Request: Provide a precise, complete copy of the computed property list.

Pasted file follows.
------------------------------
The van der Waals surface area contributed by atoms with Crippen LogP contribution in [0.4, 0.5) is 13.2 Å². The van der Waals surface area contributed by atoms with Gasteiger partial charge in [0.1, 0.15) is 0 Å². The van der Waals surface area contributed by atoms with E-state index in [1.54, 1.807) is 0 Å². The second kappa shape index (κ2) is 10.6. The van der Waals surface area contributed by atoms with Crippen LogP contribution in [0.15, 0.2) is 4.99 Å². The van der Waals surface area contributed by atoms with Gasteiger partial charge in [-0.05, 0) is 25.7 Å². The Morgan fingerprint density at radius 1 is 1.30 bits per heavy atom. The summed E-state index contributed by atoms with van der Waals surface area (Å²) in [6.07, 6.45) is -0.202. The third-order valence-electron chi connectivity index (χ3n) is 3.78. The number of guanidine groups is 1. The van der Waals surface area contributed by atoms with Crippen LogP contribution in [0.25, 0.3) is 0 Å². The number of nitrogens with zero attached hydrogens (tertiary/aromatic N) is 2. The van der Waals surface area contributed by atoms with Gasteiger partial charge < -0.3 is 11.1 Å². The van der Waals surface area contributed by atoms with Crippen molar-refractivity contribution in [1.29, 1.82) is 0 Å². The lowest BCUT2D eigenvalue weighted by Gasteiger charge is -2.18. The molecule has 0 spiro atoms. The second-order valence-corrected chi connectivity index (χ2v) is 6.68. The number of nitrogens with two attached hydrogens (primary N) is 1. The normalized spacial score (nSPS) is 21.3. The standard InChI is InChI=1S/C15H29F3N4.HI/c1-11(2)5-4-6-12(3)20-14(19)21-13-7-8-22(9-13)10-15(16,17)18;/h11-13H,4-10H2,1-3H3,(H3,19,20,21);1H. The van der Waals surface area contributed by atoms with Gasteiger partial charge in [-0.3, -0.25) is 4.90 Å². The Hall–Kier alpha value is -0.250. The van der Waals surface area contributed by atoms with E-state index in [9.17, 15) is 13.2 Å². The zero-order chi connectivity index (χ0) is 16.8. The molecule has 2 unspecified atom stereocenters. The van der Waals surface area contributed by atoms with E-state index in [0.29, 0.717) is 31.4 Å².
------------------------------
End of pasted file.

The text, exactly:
The van der Waals surface area contributed by atoms with Crippen LogP contribution in [0.4, 0.5) is 13.2 Å². The van der Waals surface area contributed by atoms with Gasteiger partial charge in [0.1, 0.15) is 0 Å². The van der Waals surface area contributed by atoms with E-state index in [1.54, 1.807) is 0 Å². The second kappa shape index (κ2) is 10.6. The van der Waals surface area contributed by atoms with Crippen LogP contribution in [0.15, 0.2) is 4.99 Å². The van der Waals surface area contributed by atoms with Gasteiger partial charge in [-0.05, 0) is 25.7 Å². The Morgan fingerprint density at radius 1 is 1.30 bits per heavy atom. The summed E-state index contributed by atoms with van der Waals surface area (Å²) in [6.07, 6.45) is -0.202. The third-order valence-electron chi connectivity index (χ3n) is 3.78. The number of guanidine groups is 1. The van der Waals surface area contributed by atoms with Crippen LogP contribution in [0.25, 0.3) is 0 Å². The number of nitrogens with zero attached hydrogens (tertiary/aromatic N) is 2. The van der Waals surface area contributed by atoms with Gasteiger partial charge < -0.3 is 11.1 Å². The van der Waals surface area contributed by atoms with Crippen molar-refractivity contribution in [1.29, 1.82) is 0 Å². The lowest BCUT2D eigenvalue weighted by Gasteiger charge is -2.18. The molecule has 0 spiro atoms. The second-order valence-corrected chi connectivity index (χ2v) is 6.68. The number of nitrogens with two attached hydrogens (primary N) is 1. The normalized spacial score (nSPS) is 21.3. The standard InChI is InChI=1S/C15H29F3N4.HI/c1-11(2)5-4-6-12(3)20-14(19)21-13-7-8-22(9-13)10-15(16,17)18;/h11-13H,4-10H2,1-3H3,(H3,19,20,21);1H. The van der Waals surface area contributed by atoms with Gasteiger partial charge in [-0.3, -0.25) is 4.90 Å². The Hall–Kier alpha value is -0.250. The van der Waals surface area contributed by atoms with E-state index in [9.17, 15) is 13.2 Å². The zero-order chi connectivity index (χ0) is 16.8. The molecule has 2 unspecified atom stereocenters. The van der Waals surface area contributed by atoms with E-state index in [0.29, 0.717) is 31.4 Å².